What a wreck, Christmas shopping. It seemed in the moment that I begin my trek for picking the perfect gift from the shelves of a local retailer I forget everything I know about every person I’ve ever met. But here I was, scanning the aisles for what I know will match their wishes. So was everybody else, unfortunately. You can never describe the look of a Christmas shopper until you look one in the eye in the invasively cramped space in the aisle of a local Target. There is a mania to it, a wild-eyed panic that spreads across the country as they search for the perfect gift for their perfect person. There was a frantic jitteriness to every motion, and every word someone intended to say a rambling sentence followed. Bits and pieces of conversation floated around the room, sticking to my memory like superglue.

“Well, its gonna be our anniversary soon and they LOVE jewelry, right—”

“Do you have any perfumes by any chance, Tiffany? Tiffany’s good, now where would they sell it—”

“You know—you know what? This might work. It’s got a feel to it but something’s so off—”

The conversations melded together to form a melting pot of letter stew. I could almost taste the energy in the room, there was real electricity to it—that mixture of excitement and anxiety. I felt like I had become infected with the same uncertain mania. What would they like? Do I know their favorite color? Do they need a plant? What about makeup? Clothes?

Then I heard an ugly snot-filled sneeze loud enough that a man almost dropped the lamp he was carrying. I guess that’s the one thing that spreads faster than Christmas cheer: disease.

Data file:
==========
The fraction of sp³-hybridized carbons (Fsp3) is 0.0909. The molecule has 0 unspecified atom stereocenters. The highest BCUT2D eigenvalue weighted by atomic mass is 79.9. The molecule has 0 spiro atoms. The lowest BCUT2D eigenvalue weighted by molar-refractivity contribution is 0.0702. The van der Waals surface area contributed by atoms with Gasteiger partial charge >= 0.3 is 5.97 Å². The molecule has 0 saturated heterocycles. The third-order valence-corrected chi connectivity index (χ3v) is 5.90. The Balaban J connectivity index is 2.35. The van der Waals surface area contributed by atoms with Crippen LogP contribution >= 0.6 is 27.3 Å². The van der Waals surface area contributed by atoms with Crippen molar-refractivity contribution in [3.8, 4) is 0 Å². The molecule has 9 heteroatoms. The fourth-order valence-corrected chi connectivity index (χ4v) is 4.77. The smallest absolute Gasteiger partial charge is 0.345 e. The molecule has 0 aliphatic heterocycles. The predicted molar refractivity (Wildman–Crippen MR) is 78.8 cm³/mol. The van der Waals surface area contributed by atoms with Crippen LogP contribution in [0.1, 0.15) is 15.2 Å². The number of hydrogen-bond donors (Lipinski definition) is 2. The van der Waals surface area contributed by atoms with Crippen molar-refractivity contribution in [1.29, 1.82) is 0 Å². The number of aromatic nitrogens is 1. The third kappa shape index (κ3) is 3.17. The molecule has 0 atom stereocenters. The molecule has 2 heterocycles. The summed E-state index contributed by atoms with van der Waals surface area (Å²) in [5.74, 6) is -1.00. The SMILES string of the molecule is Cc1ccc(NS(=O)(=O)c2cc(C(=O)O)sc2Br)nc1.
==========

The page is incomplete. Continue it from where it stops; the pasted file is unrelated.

“You seem to be having trouble there,” A stuffy-nosed voice said behind me. It was a woman, with a flushed red face and puffy eyes. She wore a black padded parka buttoned up all the way and a single pen ensnared in her tangled frizzy hair.

 “Don’t know what to get, huh?” she said.

“How did you know?” I asked.

“Aside from it being written all over your face, you’re literally standing in an aisle dedicated solely to microwaves”.

“That’s not—well, no it is, you can’t deny it, I’m literally in…anyway, why are you asking me this? What’s it to you?”

“Well,” She shrugged, bouncing her foot on the beige checkered floor. “It's worth helping someone out, right? And someone as frazzled as you no doubt needs it”

“Oh? And what do you think I should get then?”

“How about an experience? You can buy one for cheap, you know. It can be anything from a scented candle they like to a book written by their favorite author—you know, something with the weight of nostalgic memory lane” she said, gesturing to the world as though it held the answer. “certainly you have some idea what that might be, right?”.

I looked around at the microwaves, seeing the imperfect reflection of my own uncertain gaze looking back at me. “Clearly I don’t”.

“Well, how about this?” the woman said. She pulled the pen out of her hair. “I bought this just earlier today. It’s a fountain pen that has this vivid mossy-green ink. And I bought it because I know my sister loves journaling. It’s a very calming experience for her, and it keeps her grounded in a way. And I know she loves these sorts of pens, so I got her one”.

“And how does this relate to me?” I asked her.

“What sends your loved one down memory lane? What reminds them of a happy little moment in their past, one that they would love to look back on?”

I looked down into the deep into the trenches of my memory. “I…I might have something. I don’t know exactly, but it's better than looking in the microwave aisle I guess”.

“Well, there you go,” She said, walking down the hallway. “Hope you find that perfect gift, and happy holidays!”.